As another new study fails to find any connection between the MMR vaccine and autism, there has been a series of articles warning that the decision not to vaccinate children, for whatever reason, is allowing the disease to spread in the U.S.
Scientific American reports that the number of measles cases in the U.S. for 2008 is more than double that of the annual rate for the previous six years. From January to July 2008, there were 131 cases of measles versus an average of 63 cases per year over the previous six years – all of which were infections caught abroad. The most recent cases in the States, however, were driven by local transmission among unvaccinated people, mostly children. As WebMD reports:
In Washington, an unvaccinated child likely caught measles at a church conference attended by 3,000 junior high school students, some from foreign nations. That child infected seven other children in her household; they spread measles to 11 other people. Of the 19 cases, 16 were school-age children. Eleven of these kids were homeschooled; none was vaccinated because of their parents’ beliefs.
In Illinois, a teenager who recently returned from Italy — where there are ongoing measles outbreaks — seems to have infected four unvaccinated girls ages 10 to 14. Eventually, 30 people came down with measles. All but one of the cases were children or teens aged 8 months to 17 years. Cases included 25 homeschooled children whose parents held anti-vaccination beliefs.
Vaccination against measles is crucial because the disease is highly contagious; Jane Seward, MB, MPH, deputy director of the CDC’s viral disease division, points out that in a room of 100 unvaccinated people, 90 to 95 could catch the disease from one infected person coughing. Seward tells Scientific American’s blog that “people have forgotten what measles looks like and have forgotten how infectious it is…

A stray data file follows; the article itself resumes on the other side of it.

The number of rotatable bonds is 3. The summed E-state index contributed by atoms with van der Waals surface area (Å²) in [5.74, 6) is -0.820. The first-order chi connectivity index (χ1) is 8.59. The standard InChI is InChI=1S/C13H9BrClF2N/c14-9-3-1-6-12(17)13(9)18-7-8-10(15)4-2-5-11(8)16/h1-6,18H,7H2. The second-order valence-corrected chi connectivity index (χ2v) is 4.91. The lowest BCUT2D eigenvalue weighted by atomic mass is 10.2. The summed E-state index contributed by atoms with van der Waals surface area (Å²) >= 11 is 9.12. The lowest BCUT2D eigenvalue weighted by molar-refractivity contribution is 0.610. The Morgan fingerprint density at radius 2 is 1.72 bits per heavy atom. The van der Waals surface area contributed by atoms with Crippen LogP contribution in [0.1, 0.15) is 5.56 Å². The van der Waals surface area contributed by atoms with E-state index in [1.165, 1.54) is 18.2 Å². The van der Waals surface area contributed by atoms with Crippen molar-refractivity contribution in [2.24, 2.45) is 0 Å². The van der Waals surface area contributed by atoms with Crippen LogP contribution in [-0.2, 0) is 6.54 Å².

Back in the early part of the century, it killed thousands of people a year. The biggest year was 10,000. Over the years, those deaths declined but in the 1960s, right before the vaccine was developed, it killed 400 to 500 children every year out of 500,000 reported cases at that time. Three to four million cases actually occurred, because not all cases get reported.
Of those 500,000 reported cases, there were 4,000 cases of encephalitis a year. That’s brain infection and can have some serious sequellae, like retardation and things like that. Measles can also cause pneumonia…
Some parents think that American medical care is such that it can treat any complication on measles. They’re not right on that. Medical care is the same as the 1960s in terms of encephalitis. There’s very little that can be done to alter that outcome. And there is no treatment for measles as such. There are no antivirals to use.
The latest study by researchers at the Columbia Mailman School of Public Health on the connection between the MMR vaccine and autism compared children with both autism and gastro intestinal (GI) problems and children with just GI problems. Cells were biopsied to see if they contained genetic sequences of the measles virus. The objective was to
determine whether children with GI disturbances and autism are more likely than children with GI disturbances alone to have MV RNA and/or inflammation in bowel tissues and if autism and/or GI episode onset relate temporally to receipt of MMR.
The results provided strong evidence that there was no connection between the vaccine and autism.